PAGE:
CASPER, Wyo. (Wyoming News Now) - Natrona County has had 13 new positive COVID-19 cases since Thursday. At a press conference Tuesday, Natrona County Health Officer, Dr. Mark Dowell expressed his disappointment in the community response as restrictions have eased. Especially with people wearing face coverings and social distancing.
Natrona County Health Officer Dr. Mark Dowell, speaks at a press conference Tuesday.
"It's as if people don't think it's real or don't think they should have to do it," said Dowell.
Dowell said the community was doing well following safety guidelines, but now it seems like people are just blowing it off.
It was also brought to Dowell's attention last weekend that multiple staff members at a local business were not wearing masks. He said it's unacceptable at this point for businesses to say it's no big deal and not follow safety guidelines.
Dowell said he doesn't care what kind of business you are, staff should be wearing face coverings out of respect for the community. He did say he doesn't think Natrona County opened too soon and there are no current plans to restrict anything again, but he thought the community would be doing a better job than they are right now.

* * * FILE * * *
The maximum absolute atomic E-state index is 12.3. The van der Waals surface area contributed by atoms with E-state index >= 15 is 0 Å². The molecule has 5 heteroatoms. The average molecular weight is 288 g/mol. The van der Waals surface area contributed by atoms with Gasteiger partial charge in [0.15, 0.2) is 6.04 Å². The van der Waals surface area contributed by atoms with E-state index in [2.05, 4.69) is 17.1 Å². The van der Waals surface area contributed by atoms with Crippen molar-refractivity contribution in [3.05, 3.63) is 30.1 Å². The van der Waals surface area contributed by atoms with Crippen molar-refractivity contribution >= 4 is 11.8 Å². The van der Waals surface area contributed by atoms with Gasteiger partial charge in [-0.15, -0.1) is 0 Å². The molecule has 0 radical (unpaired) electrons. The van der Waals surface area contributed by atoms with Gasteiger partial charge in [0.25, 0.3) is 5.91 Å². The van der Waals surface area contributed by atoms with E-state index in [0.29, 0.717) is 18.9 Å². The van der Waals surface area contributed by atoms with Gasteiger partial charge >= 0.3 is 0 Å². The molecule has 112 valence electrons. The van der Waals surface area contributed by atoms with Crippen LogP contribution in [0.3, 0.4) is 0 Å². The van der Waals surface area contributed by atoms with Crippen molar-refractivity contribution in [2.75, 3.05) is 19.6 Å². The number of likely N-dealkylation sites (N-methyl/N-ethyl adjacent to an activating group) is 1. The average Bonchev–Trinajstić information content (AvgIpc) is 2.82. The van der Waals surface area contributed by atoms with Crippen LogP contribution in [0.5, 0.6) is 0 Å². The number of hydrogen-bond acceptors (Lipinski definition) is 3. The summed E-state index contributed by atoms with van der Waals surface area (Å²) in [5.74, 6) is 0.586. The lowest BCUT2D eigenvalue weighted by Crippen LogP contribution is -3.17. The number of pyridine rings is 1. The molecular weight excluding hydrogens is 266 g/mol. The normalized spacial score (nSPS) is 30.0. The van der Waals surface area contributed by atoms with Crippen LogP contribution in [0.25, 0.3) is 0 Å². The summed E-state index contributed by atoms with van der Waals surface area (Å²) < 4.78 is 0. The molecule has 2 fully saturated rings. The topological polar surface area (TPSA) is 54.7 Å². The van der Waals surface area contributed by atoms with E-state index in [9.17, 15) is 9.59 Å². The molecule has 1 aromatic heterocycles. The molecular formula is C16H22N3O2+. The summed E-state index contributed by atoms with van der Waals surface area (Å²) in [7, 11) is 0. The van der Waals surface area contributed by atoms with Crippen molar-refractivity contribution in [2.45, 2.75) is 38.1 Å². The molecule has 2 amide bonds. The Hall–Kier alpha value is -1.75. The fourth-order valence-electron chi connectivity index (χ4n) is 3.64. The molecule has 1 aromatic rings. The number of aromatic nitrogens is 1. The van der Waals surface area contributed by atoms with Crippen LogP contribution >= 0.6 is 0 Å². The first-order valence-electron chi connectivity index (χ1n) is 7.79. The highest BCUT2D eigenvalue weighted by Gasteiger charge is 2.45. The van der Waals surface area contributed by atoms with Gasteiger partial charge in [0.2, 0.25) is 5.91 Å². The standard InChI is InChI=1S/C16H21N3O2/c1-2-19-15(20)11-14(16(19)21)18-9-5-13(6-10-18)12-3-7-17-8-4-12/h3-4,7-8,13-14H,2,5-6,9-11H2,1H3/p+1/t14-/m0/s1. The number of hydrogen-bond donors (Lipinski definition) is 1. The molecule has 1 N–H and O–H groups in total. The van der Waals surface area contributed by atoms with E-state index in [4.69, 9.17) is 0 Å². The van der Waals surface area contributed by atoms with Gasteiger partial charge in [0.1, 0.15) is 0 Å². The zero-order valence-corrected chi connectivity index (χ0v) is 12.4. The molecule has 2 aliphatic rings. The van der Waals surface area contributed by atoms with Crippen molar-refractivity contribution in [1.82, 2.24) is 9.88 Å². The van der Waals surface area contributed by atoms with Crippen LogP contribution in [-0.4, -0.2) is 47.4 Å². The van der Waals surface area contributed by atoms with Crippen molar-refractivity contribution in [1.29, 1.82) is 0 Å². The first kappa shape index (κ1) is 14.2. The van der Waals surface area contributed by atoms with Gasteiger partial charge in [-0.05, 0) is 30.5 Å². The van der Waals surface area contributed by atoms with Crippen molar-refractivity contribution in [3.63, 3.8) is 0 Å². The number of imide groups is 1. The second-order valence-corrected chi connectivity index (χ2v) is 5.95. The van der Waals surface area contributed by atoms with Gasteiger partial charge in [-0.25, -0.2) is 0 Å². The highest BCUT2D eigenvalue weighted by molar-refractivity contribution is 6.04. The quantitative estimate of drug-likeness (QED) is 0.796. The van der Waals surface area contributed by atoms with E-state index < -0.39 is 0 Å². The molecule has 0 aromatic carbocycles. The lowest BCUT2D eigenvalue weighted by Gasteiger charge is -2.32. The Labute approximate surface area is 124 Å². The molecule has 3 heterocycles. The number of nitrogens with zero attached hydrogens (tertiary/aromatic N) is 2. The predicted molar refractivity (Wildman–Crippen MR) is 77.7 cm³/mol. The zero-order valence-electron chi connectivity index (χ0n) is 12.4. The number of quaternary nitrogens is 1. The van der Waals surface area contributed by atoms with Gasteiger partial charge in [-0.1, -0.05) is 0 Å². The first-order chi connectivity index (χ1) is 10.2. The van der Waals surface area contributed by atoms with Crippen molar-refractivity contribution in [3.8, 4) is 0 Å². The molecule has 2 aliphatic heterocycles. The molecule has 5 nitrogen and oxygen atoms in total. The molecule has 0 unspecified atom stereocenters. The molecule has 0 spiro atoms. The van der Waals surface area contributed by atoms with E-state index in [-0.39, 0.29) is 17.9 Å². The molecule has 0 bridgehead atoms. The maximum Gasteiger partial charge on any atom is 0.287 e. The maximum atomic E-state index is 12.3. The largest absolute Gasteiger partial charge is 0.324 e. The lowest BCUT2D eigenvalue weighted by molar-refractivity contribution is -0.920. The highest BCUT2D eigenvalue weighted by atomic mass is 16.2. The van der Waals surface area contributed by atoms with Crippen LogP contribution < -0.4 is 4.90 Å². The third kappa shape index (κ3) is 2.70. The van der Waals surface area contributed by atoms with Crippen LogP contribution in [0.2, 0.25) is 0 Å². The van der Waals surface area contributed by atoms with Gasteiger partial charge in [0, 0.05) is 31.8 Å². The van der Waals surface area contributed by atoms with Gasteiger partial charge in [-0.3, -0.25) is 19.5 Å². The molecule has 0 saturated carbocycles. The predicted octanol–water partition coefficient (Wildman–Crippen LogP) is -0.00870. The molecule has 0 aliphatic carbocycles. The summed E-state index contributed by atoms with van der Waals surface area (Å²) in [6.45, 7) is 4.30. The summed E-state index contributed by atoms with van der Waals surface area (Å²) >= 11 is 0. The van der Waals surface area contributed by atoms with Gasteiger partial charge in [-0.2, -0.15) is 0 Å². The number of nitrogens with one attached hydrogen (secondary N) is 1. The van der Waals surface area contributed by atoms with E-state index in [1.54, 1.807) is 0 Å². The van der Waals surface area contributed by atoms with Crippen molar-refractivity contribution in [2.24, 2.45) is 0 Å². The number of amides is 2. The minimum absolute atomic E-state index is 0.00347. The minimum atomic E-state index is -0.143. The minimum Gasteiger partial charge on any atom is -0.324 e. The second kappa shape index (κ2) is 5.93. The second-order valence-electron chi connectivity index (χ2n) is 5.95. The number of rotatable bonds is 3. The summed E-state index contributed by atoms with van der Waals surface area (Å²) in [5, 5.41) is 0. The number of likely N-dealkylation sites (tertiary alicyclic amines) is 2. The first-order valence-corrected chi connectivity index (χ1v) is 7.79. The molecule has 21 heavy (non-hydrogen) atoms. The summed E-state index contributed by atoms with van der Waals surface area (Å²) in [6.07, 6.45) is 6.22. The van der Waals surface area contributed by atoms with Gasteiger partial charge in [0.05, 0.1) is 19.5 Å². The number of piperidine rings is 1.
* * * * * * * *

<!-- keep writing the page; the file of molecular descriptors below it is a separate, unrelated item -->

"I thought we kind of had an understanding, if we loosen, we're all going to do this and there's plenty of opportunity to still do that," said Dowell.
Dowell thanked those in the community that are doing their part and asked those who aren't, to think about it and jump in, because the spike in recent cases is just the tip of the iceberg.
When Dowell was asked if the new cases are related to community spread or an increase in testing, he had this to say:
"We were not just doing mass testing. We're testing people that think they've been exposed, doing it as part of contact tracing but mostly just testing people that come in and are sick," said Dowell.
Dowell said they don't just test because, they test for a reason, which tells them these new cases are community spread.
Dowell also told people who are going to get tested for COVID-19 antibodies, to hold off.
Dowell said the community should wait until the county has better testing for it. He said every business has the right to offer the testing, but at this time, the tests aren't accurate enough.
"When we have the right antibody test, we'll start using them, and we'll let the community know, and we'll work with the providers, and the businesses and it may be very helpful," said Dowell.
Dowell said antibody testing is for looking behind, not looking at the present time or forward.